Tips on Giving Effective Design Feedback
It’s Time To Retire the 3 Column Template
The web is a constantly evolving entity. Technology changes and trends emerge; some are more pervasive than others, such as the 3 column template. Three column templates are most commonly used by ecommerce, news and blog sites. Many content management systems use 3 column templates as well. As smartphones became ubiquitous, the use of 3 column templates has declined, but it’s long past time for their retirement.
So, what’s a 3 column template?
Well it’s exactly what it sounds like – a larger center column with narrower columns on either side. The main page content is placed in the center column; the other two columns are used for supplementary content. Typically, businesses will use the two columns on the sides to display news, cross promote various products or services, blog posts, and more. It is believed by many that a symmetrical layout like this is beneficial to the user and, by proxy, the business. A symmetrical layout is thought to be more user-friendly and visually more pleasing since it makes the center content the focus.
Those are all great things, right?
No, not really. Three column templates aren’t all they’re cracked up to be, especially in this time of everything being scaled back and simplified. While 3 column templates allow businesses to display a wealth of content, it’s really to the user’s detriment. Putting that much content on a single page can be confusing. It makes it difficult for the user to know what is important, and the core message of the page gets muddled. Not to mention the fact that it may even be difficult for the user to find what they’re looking for. The left column is typically used for sub-navigation and tends to remain consistent throughout. However, due to its nature, the third column can be unpredictable. It can contain any sort of content and for this reason can be confusing to the user, causing them to have to relearn each new page which can be frustrating. The last thing anyone wants is a user to leave the site entirely because they can’t find what they’re looking for or they’re overwhelmed by all the content and modules.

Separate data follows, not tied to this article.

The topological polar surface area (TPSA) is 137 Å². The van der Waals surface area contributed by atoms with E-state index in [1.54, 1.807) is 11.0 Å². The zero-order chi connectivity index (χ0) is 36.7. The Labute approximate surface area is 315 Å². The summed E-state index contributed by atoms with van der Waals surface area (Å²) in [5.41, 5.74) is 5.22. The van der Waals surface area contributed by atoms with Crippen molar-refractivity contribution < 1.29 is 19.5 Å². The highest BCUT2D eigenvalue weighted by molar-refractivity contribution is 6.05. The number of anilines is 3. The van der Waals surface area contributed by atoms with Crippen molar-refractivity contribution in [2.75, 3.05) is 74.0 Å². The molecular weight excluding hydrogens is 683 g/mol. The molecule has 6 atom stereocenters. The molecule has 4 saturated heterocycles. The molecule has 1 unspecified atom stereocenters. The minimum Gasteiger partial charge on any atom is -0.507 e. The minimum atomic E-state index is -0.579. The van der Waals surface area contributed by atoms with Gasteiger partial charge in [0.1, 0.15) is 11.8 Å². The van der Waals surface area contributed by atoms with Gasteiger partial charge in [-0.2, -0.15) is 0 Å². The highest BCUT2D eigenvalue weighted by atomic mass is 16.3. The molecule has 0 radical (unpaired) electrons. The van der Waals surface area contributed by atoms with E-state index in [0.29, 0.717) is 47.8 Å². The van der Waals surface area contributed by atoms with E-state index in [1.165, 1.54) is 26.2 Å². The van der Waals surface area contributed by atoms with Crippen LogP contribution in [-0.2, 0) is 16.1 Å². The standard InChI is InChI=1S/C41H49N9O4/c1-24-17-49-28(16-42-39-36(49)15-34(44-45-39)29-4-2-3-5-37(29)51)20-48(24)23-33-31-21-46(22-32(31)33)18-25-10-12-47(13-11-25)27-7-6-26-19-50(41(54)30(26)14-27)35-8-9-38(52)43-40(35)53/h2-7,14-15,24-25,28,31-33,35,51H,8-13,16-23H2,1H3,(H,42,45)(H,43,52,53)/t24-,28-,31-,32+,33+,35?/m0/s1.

What’s the solution then?
A clear picture of the user’s journey through the site and each page is necessary. More than half of American adults have smart phones and the number of people accessing websites solely on a desktop is starting to slowly dwindle. In 2013, a PEW study found that 34% of cell internet users go online mostly using their phones and not using some other device such as a desktop or laptop computer. When a user views a site that has a 3 column template on a mobile phone, those columns become stacked on top of each other. There is no clear delineation between content areas, and this further confuses the message as the user will just keep scrolling until they hit the bottom of the page.
The best approach for both desktop and mobile sites is to tell a story as the user scrolls down the page. At the top of the page are the branding elements, the primary message or product; and then as the user scrolls down the page they’ll learn more about the product/service; and finally at the very bottom, a call to action. This way you control the messaging your viewer sees in a clear and concise way. It’s up to us to control what we want the user to do and not just throw the kitchen sink at them.
There are currenty 3 responses.